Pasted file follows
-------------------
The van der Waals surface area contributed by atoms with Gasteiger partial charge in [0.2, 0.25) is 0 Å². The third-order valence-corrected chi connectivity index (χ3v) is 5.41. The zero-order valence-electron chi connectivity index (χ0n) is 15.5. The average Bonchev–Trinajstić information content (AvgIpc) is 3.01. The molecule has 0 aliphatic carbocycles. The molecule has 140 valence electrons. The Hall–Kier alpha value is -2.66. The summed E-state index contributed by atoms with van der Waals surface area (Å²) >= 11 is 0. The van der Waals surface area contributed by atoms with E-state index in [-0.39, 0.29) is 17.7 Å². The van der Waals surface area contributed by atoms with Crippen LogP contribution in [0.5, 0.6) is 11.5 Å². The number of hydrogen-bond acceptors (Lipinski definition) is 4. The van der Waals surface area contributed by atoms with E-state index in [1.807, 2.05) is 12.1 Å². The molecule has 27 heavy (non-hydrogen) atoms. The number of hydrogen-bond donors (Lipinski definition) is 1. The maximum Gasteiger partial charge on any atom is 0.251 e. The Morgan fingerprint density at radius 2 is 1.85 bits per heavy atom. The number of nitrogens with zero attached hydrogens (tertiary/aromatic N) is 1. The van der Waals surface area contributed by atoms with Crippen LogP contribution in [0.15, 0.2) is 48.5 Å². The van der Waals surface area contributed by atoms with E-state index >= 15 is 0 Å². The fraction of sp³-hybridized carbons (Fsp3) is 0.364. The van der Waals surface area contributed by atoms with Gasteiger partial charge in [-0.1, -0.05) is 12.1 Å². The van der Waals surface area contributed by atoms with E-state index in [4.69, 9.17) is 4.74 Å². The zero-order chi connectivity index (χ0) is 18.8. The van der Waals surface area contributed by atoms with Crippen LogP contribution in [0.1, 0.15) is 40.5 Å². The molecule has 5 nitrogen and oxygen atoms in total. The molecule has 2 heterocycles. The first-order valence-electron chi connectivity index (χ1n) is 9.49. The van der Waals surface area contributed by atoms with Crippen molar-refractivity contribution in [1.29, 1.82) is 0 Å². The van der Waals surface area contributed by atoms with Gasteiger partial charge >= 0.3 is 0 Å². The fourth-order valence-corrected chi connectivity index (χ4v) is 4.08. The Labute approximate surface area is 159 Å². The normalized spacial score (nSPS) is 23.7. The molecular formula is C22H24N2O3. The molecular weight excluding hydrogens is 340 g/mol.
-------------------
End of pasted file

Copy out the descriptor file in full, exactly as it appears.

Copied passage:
The van der Waals surface area contributed by atoms with Gasteiger partial charge in [0.2, 0.25) is 0 Å². The third-order valence-corrected chi connectivity index (χ3v) is 5.41. The zero-order valence-electron chi connectivity index (χ0n) is 15.5. The average Bonchev–Trinajstić information content (AvgIpc) is 3.01. The molecule has 0 aliphatic carbocycles. The molecule has 140 valence electrons. The Hall–Kier alpha value is -2.66. The summed E-state index contributed by atoms with van der Waals surface area (Å²) >= 11 is 0. The van der Waals surface area contributed by atoms with E-state index in [-0.39, 0.29) is 17.7 Å². The van der Waals surface area contributed by atoms with Crippen LogP contribution in [0.5, 0.6) is 11.5 Å². The number of hydrogen-bond acceptors (Lipinski definition) is 4. The van der Waals surface area contributed by atoms with E-state index in [1.807, 2.05) is 12.1 Å². The molecule has 27 heavy (non-hydrogen) atoms. The number of hydrogen-bond donors (Lipinski definition) is 1. The maximum Gasteiger partial charge on any atom is 0.251 e. The Morgan fingerprint density at radius 2 is 1.85 bits per heavy atom. The number of nitrogens with zero attached hydrogens (tertiary/aromatic N) is 1. The van der Waals surface area contributed by atoms with Crippen LogP contribution in [0.15, 0.2) is 48.5 Å². The van der Waals surface area contributed by atoms with E-state index >= 15 is 0 Å². The fraction of sp³-hybridized carbons (Fsp3) is 0.364. The van der Waals surface area contributed by atoms with Gasteiger partial charge in [-0.1, -0.05) is 12.1 Å². The van der Waals surface area contributed by atoms with E-state index in [4.69, 9.17) is 4.74 Å². The zero-order chi connectivity index (χ0) is 18.8. The van der Waals surface area contributed by atoms with Crippen LogP contribution in [0.1, 0.15) is 40.5 Å². The molecule has 5 nitrogen and oxygen atoms in total. The molecule has 2 heterocycles. The first-order valence-electron chi connectivity index (χ1n) is 9.49. The van der Waals surface area contributed by atoms with Crippen molar-refractivity contribution in [1.29, 1.82) is 0 Å². The van der Waals surface area contributed by atoms with Gasteiger partial charge >= 0.3 is 0 Å². The fourth-order valence-corrected chi connectivity index (χ4v) is 4.08. The Labute approximate surface area is 159 Å². The normalized spacial score (nSPS) is 23.7. The molecular formula is C22H24N2O3. The molecular weight excluding hydrogens is 340 g/mol.